Mind & Mood

Your mood and your mental health affect every aspect of your life, from how you feel about yourself to your relationships with others and your physical health. There's a strong link between good mental health and good physical health, and vice versa. In the other direction, depression and other mental health issues can contribute to digestive disorders, trouble sleeping, lack of energy, heart disease, and other health issues.

There are many ways to keep your mind and mood in optimal shape. Exercise, healthy eating, and stress reduction techniques like meditation or mindfulness can keep your brain — and your body — in tip-top shape.

When mood and mental health slip, doing something about it as early as possible can keep the change from getting worse or becoming permanent. Treating conditions like depression and anxiety improve quality of life. Learning to manage stress makes for more satisfying and productive days.

Mind & Mood Articles

Holiday for one?

Facing holidays alone may trigger stress, loneliness, or depression. Ways to navigate this period include reframing one’s image of what a holiday should look like. Creating new holiday traditions can help, such as making holiday foods, listening to holiday music, watching holiday entertainment on TV, or reading holiday stories. It can also help to reach out to others, for instance, by inviting neighbors over, volunteering for a local charity, or going to a community dinner. (Locked) More »

What to do about mild cognitive impairment

Everyone has occasional bouts of forgetfulness, but if these episodes become frequent or interfere with daily life, it may be a sign of mild cognitive impairment, or MCI—a stage between the usual cognitive decline of normal aging and more serious dementia. While there is no single proven method for preventing or slowing MCI, research has found that people can reduce their risk of cognitive decline by eating right, exercising, and perhaps enlisting in an MCI-focused clinical trial. (Locked) More »

Can brain training programs actually improve memory?

Brain training programs operate on the premise that practicing one cognitive task will translate into better memory and intelligence. However, available studies are often flawed. More research is needed before these programs are deemed to have any health benefit. More »

Ramp up your resilience!

Coping with stress in a positive way is known as resilience, and it has many health benefits. It’s associated with longevity, lower rates of depression, and greater satisfaction with life. There are many ways to increase resilience. Practicing a meditation technique counters stress by eliciting the relaxation response, which helps lower blood pressure, heart rate, breathing rate, oxygen consumption, and stress hormones. Seeing the upside rather than the downside of a predicament can also help build resilience. So can leaning on friends and family. (Locked) More »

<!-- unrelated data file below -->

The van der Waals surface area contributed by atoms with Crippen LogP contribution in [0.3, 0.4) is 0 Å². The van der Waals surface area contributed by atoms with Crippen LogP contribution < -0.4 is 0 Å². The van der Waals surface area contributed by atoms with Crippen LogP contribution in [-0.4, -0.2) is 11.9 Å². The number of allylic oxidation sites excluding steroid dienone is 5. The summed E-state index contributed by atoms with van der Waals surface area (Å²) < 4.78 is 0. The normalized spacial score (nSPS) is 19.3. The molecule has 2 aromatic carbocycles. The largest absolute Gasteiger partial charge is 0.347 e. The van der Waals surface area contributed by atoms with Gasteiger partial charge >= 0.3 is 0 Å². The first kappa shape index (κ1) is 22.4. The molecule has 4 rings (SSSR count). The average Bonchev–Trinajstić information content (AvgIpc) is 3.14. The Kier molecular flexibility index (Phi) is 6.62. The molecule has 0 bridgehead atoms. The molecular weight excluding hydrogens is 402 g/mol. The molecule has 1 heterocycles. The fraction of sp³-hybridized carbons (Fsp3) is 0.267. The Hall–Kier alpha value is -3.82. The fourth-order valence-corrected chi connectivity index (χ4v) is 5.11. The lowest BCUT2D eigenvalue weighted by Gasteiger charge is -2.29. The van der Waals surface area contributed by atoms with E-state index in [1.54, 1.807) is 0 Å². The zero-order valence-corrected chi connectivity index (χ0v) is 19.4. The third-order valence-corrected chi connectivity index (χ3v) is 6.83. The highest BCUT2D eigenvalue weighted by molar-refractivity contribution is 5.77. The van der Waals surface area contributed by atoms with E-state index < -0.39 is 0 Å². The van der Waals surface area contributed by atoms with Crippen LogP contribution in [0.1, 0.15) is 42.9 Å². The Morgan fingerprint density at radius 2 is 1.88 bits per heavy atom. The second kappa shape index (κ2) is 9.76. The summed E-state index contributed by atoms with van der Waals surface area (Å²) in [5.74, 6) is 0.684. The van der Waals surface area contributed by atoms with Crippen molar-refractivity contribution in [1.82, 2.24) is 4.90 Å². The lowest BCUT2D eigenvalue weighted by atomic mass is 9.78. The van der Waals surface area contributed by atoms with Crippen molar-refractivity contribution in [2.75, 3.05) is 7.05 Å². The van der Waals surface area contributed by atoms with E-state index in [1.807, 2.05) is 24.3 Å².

Alzheimer’s wake-up call

Research has shown an association between poor sleep and a higher risk of accumulating beta-amyloid protein plaque in the brain, one of the hallmarks of Alzheimer’s disease. The brain sweeps out excess amyloid proteins during slow-wave sleep, which is the deep sleep phase where memories are consolidated. It is still not clear if improving poor sleep or practicing good sleeping habits can protect against Alzheimer’s. Until more is known, experts suggest paying attention to sleep problems, like insomnia, sleep apnea, and nocturia (which causes people to wake up to use the bathroom). More »

Better habits, better brain health

Engaging in healthy lifestyle habits may help protect thinking skills. For example, aerobic exercise helps improve the health of brain tissue by increasing blood flow to the brain and reducing the chances of injury to the brain. Maintaining routine habits of good health—such as getting at least seven hours of sleep per night, managing stress, quitting smoking, and treating underlying conditions—also support brain health. Socializing also has important brain benefits. People who report having more companionship and more emotional support have a lower risk for dementia and stroke. (Locked) More »

Putting off retirement may benefit your brain, health, and longevity

A later retirement may not only benefit your bank account but can pay dividends when it comes to your health. Research increasingly shows that a later retirement may actually improve your brain health and could extend your life. But it’s important to mention that not all research shows this benefit and some jobs, including those that are stressful or too physically demanding, may actually have the reverse effect. More »